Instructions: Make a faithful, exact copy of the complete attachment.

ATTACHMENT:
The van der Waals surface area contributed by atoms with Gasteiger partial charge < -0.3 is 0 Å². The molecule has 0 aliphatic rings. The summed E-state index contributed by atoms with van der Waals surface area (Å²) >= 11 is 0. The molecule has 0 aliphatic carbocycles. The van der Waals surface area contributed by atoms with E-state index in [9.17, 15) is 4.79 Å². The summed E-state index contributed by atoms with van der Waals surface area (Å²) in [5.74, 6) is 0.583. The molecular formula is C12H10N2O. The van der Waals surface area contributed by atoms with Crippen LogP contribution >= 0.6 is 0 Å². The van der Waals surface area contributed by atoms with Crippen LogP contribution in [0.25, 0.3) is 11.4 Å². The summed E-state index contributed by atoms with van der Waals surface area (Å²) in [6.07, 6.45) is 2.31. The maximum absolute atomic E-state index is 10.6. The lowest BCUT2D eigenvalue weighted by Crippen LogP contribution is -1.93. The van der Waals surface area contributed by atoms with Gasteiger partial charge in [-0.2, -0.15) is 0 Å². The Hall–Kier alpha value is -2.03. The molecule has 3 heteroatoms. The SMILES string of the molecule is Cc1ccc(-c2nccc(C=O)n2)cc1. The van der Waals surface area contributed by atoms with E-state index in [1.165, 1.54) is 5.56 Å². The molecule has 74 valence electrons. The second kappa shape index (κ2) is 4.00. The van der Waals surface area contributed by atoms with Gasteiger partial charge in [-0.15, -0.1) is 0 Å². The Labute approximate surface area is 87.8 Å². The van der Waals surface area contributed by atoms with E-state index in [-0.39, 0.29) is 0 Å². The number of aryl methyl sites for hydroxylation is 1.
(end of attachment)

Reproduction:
The van der Waals surface area contributed by atoms with Gasteiger partial charge < -0.3 is 0 Å². The molecule has 0 aliphatic rings. The summed E-state index contributed by atoms with van der Waals surface area (Å²) >= 11 is 0. The molecule has 0 aliphatic carbocycles. The van der Waals surface area contributed by atoms with E-state index in [9.17, 15) is 4.79 Å². The summed E-state index contributed by atoms with van der Waals surface area (Å²) in [5.74, 6) is 0.583. The molecular formula is C12H10N2O. The van der Waals surface area contributed by atoms with Crippen LogP contribution >= 0.6 is 0 Å². The van der Waals surface area contributed by atoms with Crippen LogP contribution in [0.25, 0.3) is 11.4 Å². The summed E-state index contributed by atoms with van der Waals surface area (Å²) in [6.07, 6.45) is 2.31. The maximum absolute atomic E-state index is 10.6. The lowest BCUT2D eigenvalue weighted by Crippen LogP contribution is -1.93. The van der Waals surface area contributed by atoms with Gasteiger partial charge in [-0.2, -0.15) is 0 Å². The Hall–Kier alpha value is -2.03. The molecule has 3 heteroatoms. The SMILES string of the molecule is Cc1ccc(-c2nccc(C=O)n2)cc1. The van der Waals surface area contributed by atoms with E-state index in [1.165, 1.54) is 5.56 Å². The molecule has 74 valence electrons. The second kappa shape index (κ2) is 4.00. The van der Waals surface area contributed by atoms with Gasteiger partial charge in [-0.15, -0.1) is 0 Å². The Labute approximate surface area is 87.8 Å². The van der Waals surface area contributed by atoms with E-state index in [-0.39, 0.29) is 0 Å². The number of aryl methyl sites for hydroxylation is 1.